DREAM Act following ideals of American dream


Though rarely mentioned alongside the more lofty principles of the United States like liberty and the pursuit of happiness, no less important of a principle is that of the meritocracy, a society where position is based on ability. Unlike other systems like Confucianism and the divine right of kings, where an inadequate son can inherit a high ranking position from his father, a meritocracy allows for anyone with the ability to assume a high ranking position. This possibility for upward mobility is more often known as the American Dream.

The Development, Relief and Education of Alien Minors Act, or DREAM Act, currently before Congress, is one of the most recent and most tangible examples. The DREAM Act will open up the possibility of becoming legal residents to millions of people who were brought to America illegally as children.

According to the bill, to be eligible the immigrant would have to meet a number of qualifications. They would have to be able to prove that they were brought to the United States before they turned 16 years old, have been in the United States at least five consecutive years, obtained a high school diploma or its equivalent, and have a “good moral character,” basically having a clean criminal record. Another important facet of this bill is that it only applies to those who have already been in the United States for at least five years from when the bill goes into effect.

If an applicant is found to be eligible under the bill, they are then given a temporary legal resident status have six years to either graduate from a community college, complete two years of a four-year degree program, or serve two years in the military. If they complete one of these options, they are then allowed to apply for a permanent legal resident status and, after that, citizenship. If they don’t complete one of the options, their temporary legal resident status would then be revoked, and they could be deported.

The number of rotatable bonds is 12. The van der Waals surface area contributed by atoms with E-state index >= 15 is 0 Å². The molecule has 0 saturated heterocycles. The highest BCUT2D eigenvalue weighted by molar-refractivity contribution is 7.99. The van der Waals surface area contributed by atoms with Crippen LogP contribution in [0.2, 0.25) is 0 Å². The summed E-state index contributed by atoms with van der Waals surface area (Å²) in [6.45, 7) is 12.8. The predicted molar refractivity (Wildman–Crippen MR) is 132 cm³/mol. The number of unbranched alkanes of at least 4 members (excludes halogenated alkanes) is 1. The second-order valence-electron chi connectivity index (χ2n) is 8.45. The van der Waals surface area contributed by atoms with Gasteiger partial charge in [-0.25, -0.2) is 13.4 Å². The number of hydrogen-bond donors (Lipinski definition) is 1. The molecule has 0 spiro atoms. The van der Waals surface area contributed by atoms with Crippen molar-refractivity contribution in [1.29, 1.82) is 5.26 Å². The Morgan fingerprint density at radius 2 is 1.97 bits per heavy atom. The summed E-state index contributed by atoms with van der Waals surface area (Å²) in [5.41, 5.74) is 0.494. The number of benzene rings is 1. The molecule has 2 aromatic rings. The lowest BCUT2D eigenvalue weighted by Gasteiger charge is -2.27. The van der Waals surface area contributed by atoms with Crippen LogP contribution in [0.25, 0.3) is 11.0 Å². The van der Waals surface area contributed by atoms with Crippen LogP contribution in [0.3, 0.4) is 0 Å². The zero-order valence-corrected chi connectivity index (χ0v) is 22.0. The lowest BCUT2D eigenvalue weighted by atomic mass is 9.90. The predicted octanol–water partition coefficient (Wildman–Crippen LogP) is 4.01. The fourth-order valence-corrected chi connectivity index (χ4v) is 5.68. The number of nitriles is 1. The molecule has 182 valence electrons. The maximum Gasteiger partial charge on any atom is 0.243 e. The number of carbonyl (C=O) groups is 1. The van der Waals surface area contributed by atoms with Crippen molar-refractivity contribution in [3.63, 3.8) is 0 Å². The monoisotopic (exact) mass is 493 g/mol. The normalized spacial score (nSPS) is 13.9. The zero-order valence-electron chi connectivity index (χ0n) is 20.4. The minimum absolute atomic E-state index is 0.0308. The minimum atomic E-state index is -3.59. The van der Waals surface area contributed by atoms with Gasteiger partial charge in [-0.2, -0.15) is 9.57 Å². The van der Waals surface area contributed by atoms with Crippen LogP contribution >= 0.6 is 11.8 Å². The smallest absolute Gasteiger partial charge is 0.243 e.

Opponents of the bill say this is unfair to those who have come to the United States legally. Why should people who have spent the time and money to come here legally when those who have come here illegally could be receiving similar benefits?

Beyond that, is it really fair for students who are already citizens to have to compete with students who are here illegally? Getting classes is already hard enough, but now we may be inundated with more students who aren’t even here legally.

To me this is a moot point, though. As a nation that believes in competition and judging someone based on their merits, we should welcome the challenge. If forcing me to try harder to compete with someone else not only makes me better but allows us to find another person who could be an asset to society, then I’m all for it.

Getting into the United States illegally and managing to stay here for more than five years is no easy feat, especially for those who make the journey from several countries away. If they’re able to make it here and stay here, aren’t they the type of person we should want to be in America? Especially because this bill specifically states that the applicant must have a “good moral character,” we should be accepting these people as making society better.

It’s America’s principle of acting as a meritocracy that allows anyone with the ability to become successful. It is the ability to chase the American Dream that draws people from around the world to America. The DREAM Act only encourages that principle.